To provide a degree of confidence that the machine has captured an image of the root of the blade accurately, the camera is scanned across a V-shaped calibration artifact before and after image acquisition. The two images captured by the camera are then transferred to the PC where they are compared in size and intensity using HALCON image processing software from MVTec Software (Munich, Germany; www.mvtec.com). Thus, the inspector can be assured that both the LEDs were operating during the acquisition process and that the uniformity of the light impinging on the membrane during the scan was consistent.
Inspecting the images
Once the membrane of the blade has been scanned by the vision system, the full set of acquired images are stitched together and displayed on the screen of the PC. At the bottom of the screen, a 'ribbon' image of the blade is displayed to the inspector, which shows the whole membrane bond line including images of the calibration object captured at the start and end of each scan (Figure 4).
During the inspection process, an inspector moves along the ribbon image, sequentially selecting sections of the membrane bond line to be magnified by the system. These magnified images are then displayed in a second window at the top of the screen. The inspector then scans each of the magnified images of the membrane for indications of any faults such as lack of bonding or porosity which can be identified as a single, or a series of bright areas on the image.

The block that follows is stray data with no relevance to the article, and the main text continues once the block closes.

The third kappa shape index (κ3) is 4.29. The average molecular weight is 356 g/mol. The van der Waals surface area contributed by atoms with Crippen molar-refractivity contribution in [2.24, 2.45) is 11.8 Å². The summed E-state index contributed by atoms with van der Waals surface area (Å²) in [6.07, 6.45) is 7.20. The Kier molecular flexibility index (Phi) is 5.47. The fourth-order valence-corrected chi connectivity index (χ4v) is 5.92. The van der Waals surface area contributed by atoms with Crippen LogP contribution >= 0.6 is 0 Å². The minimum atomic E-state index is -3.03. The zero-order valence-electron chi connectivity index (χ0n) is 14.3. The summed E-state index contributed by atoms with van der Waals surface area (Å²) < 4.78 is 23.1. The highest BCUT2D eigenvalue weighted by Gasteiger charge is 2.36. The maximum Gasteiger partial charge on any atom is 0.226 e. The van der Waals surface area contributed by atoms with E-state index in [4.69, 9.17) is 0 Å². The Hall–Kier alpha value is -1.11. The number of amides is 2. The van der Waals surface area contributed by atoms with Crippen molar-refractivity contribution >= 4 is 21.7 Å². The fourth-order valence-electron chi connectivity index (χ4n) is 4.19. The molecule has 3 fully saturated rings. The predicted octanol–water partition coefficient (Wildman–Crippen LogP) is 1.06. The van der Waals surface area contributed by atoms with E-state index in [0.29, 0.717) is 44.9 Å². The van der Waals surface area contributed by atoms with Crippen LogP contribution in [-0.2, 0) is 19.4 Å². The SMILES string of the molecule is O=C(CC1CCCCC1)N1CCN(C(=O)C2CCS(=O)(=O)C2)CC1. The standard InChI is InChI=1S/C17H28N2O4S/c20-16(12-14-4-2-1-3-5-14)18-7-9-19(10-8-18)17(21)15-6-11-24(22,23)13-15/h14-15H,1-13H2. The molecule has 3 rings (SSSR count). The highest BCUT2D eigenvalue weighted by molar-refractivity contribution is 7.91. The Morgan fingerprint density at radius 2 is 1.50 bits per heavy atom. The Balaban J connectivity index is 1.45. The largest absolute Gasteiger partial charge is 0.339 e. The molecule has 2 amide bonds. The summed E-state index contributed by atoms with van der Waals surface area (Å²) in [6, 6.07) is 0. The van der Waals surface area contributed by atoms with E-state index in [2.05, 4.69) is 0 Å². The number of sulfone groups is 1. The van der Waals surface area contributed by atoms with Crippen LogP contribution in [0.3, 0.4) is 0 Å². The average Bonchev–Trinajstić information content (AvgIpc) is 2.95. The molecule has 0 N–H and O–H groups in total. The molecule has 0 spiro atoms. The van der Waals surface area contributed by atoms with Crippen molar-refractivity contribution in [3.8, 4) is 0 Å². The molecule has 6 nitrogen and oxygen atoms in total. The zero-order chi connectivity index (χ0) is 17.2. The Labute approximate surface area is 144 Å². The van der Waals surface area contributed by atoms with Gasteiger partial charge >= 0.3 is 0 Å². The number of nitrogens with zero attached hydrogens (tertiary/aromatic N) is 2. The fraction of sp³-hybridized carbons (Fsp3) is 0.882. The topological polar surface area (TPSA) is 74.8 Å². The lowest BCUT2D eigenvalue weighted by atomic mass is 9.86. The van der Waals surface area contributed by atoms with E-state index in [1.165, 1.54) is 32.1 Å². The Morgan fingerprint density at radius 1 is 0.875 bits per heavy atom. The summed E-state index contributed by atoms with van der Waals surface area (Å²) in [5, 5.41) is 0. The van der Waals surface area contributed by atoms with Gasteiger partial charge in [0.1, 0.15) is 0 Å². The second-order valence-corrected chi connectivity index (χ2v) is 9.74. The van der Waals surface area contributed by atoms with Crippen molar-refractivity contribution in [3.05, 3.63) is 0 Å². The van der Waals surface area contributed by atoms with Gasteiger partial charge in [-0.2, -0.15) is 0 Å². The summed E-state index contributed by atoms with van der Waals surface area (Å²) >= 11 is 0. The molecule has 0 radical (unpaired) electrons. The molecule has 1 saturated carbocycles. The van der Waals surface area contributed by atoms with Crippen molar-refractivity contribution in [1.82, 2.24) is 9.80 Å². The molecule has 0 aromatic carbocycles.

The blade inspection procedure is considered completed once the inspector has viewed all the magnified images of the membrane. Having identified any potential indication of faults, their location size and type is then marked on the image and their details stored in the system.
Once an inspector has completed an inspection, the system displays a screen that summarizes the potential indications of defects that he has found. Based upon the indications marked on the image, the system can then use a set of predefined criteria to determine whether the blade should be accepted or rejected. However, because it is a manual inspection process, inspectors are required to annotate this data with their own comments.
If a blade fails the inspection process, a laboratory technologist is called upon to view the image of the blade to provide a second opinion on the condition of the blade. He applies a second set of criteria to the inspection process and, having done so, also enters his own findings into the system.
In the past, the indications of faults and their location and type were marked on a paper document by the inspector. However, with the vision system in place, an electronic document can now be produced and stored that highlights on the image of the blade the number and type of indications of faults found within the membrane bond line. As such, the digital system enhances the ability of the manufacturer to trace the characteristics of the blade from the point of manufacture through to its subsequent deployment.
The present method of inspecting the roots of aero engine blades relies on the expertise of highly-skilled manual operators to perform the task. In future, however, a similar vision-based system may perform this task automatically. Such systems, however, would be subject to a highly stringent approval process due to the extreme safety concerns associated with the aerospace industry.
Robert Fisher, Partner, Fisher Smith LLP, Ringstead, Northamptonshire, UK
Milwaukee, WI, USA
Ringstead, Northamptonshire, UK
Vision and Control